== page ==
In such a world, everything becomes a simple dialectic of win or lose. Life is easily managed and understood in binary terms for those who adopt this approach. Who is right and who is wrong? Who is good and who is bad? Those who agree are welcomed and those who don’t are vilified. The costs and consequences of this kind of thinking are vast. As a society, we lack any shared philosophical basis to even process the questions. The psychological cost mounts as various extreme views lead the way and fuel deep sadness at the tone and style of interactions. The social price is seen in polarization and fragmentation all too readily confirmed in the hyper-vocal media. The political cost is equally plain to see and painful to admit.

But the gospel invites a contrast in imagination. For the centrality and supremacy of love for God and love for neighbor are clear in the teaching of Jesus whose love is costly and sacrificial. Jesus takes the notion of the common good, the other, and grace itself very seriously. The love of God is both an alternative and an antidote to the strident self-centeredness and selfishness that is fostered by our culture. It is a love that cares, that shows compassion, that reaches out, and yes, that stands for truth while being willing to bear the cost vulnerably. The birth, life, and example of Jesus gives us much to reflect on.

This is a call to renunciation that hits us all at the deepest level but it is also one which would have a serious impact on our own lives and those around us if it were to be embodied faithfully. Am I willing to love others with such a cost involved? Am I willing to deny my right to be right, to win, or to dominate? When in doubt, I turn my gaze to the one who so loved this world that he stepped into it not as a conqueror, but as a vulnerable child. The coming of Christ as an infant in Bethlehem is not just an event or a symbol, it is an invitation to a new way of being.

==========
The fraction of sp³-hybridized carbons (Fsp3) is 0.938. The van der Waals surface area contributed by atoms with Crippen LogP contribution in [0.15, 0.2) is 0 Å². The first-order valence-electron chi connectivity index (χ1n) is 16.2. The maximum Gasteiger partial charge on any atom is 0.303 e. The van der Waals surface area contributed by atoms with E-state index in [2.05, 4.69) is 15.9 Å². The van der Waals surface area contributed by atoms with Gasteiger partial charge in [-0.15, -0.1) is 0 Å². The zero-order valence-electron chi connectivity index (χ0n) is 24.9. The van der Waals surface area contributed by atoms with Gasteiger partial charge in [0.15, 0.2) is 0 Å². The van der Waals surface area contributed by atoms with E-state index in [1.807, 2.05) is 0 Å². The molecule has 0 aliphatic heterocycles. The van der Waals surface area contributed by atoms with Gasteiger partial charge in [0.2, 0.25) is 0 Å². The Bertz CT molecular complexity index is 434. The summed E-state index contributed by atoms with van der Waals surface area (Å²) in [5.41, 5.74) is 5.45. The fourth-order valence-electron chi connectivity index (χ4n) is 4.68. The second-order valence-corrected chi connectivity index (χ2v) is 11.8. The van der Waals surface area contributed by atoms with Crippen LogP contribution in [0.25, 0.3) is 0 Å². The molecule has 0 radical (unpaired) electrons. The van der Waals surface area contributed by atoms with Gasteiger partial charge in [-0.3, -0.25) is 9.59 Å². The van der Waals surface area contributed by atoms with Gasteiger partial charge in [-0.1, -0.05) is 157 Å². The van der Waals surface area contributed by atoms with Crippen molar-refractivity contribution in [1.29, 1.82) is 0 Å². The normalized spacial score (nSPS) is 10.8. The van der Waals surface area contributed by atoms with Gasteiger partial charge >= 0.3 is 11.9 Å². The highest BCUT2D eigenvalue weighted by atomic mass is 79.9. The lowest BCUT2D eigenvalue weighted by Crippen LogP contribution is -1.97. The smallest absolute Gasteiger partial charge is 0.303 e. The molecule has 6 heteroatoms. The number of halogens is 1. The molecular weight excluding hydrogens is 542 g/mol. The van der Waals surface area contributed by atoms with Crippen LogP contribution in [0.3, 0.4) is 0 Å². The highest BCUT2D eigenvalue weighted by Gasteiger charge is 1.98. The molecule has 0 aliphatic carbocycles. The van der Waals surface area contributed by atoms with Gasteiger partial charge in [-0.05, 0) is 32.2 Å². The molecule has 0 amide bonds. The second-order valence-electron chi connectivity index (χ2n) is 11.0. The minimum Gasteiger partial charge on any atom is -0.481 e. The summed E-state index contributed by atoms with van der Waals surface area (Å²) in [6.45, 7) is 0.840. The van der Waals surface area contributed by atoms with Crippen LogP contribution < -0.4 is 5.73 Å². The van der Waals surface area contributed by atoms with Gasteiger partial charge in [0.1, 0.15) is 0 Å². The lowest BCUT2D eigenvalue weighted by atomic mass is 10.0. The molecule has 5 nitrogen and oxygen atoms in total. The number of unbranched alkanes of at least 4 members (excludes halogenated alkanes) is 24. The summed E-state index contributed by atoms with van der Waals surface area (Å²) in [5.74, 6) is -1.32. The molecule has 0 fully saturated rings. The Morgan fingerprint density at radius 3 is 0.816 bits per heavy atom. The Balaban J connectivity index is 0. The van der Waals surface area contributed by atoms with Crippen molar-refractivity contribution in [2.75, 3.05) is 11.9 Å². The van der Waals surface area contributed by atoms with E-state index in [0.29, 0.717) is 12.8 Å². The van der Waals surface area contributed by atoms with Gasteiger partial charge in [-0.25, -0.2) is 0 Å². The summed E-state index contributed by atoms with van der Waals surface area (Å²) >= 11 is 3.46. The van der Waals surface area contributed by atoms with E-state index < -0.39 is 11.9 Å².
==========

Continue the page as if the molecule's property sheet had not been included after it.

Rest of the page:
Stuart McAllister is regional director for the Americas at Ravi Zacharias International Ministries in Atlanta, Georgia.

http://www.rzim.org/

Joyce Meyer – From the Pit to the Palace

 

So when Joseph came to his brothers, they stripped him of his robe, the robe of many colors that he wore. And they took him and threw him into a pit. The pit was empty; there was no water in it. — Genesis 37:23-24

Adapted from the resource Ending Your Day Right Devotional – by Joyce Meyer

When Joseph’s brothers threw him in the pit to die, God had other plans. Scripture says that even though Joseph was sold as a slave, he did not have a slave mentality. He still believed he could do great things. Ultimately, he ended up second in command to Pharaoh, the ruler over all Egypt.

How did Joseph get from the pit to the palace? It was by remaining positive, refusing to be bitter, being confident, and trusting God.

Make up your mind right now to do something great for God. No matter where you started, you can have a great finish. If people have mistreated you, don’t waste your time trying to get revenge—leave them in God’s hands and trust Him to bring justice in your life.